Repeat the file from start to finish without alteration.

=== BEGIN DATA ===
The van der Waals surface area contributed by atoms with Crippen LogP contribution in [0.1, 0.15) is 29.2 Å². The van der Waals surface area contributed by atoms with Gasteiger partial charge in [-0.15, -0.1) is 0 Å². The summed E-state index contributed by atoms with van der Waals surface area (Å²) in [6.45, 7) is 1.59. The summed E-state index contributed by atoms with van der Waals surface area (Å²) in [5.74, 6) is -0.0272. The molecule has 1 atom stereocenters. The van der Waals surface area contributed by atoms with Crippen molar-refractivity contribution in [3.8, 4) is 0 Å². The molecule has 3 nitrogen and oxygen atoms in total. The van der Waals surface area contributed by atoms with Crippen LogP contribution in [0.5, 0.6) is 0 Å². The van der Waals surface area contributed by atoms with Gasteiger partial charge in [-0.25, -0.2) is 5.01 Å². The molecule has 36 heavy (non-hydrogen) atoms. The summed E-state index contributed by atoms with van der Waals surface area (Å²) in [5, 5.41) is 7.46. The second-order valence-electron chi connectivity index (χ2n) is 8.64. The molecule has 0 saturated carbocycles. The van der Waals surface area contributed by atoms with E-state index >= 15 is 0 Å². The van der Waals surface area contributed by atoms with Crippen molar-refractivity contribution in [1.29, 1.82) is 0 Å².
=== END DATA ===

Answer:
The van der Waals surface area contributed by atoms with Crippen LogP contribution in [0.1, 0.15) is 29.2 Å². The van der Waals surface area contributed by atoms with Gasteiger partial charge in [-0.15, -0.1) is 0 Å². The summed E-state index contributed by atoms with van der Waals surface area (Å²) in [6.45, 7) is 1.59. The summed E-state index contributed by atoms with van der Waals surface area (Å²) in [5.74, 6) is -0.0272. The molecule has 1 atom stereocenters. The van der Waals surface area contributed by atoms with Crippen molar-refractivity contribution in [3.8, 4) is 0 Å². The molecule has 3 nitrogen and oxygen atoms in total. The van der Waals surface area contributed by atoms with Crippen LogP contribution in [0.5, 0.6) is 0 Å². The van der Waals surface area contributed by atoms with Gasteiger partial charge in [-0.25, -0.2) is 5.01 Å². The molecule has 36 heavy (non-hydrogen) atoms. The summed E-state index contributed by atoms with van der Waals surface area (Å²) in [5, 5.41) is 7.46. The second-order valence-electron chi connectivity index (χ2n) is 8.64. The molecule has 0 saturated carbocycles. The van der Waals surface area contributed by atoms with E-state index >= 15 is 0 Å². The van der Waals surface area contributed by atoms with Crippen molar-refractivity contribution in [1.29, 1.82) is 0 Å².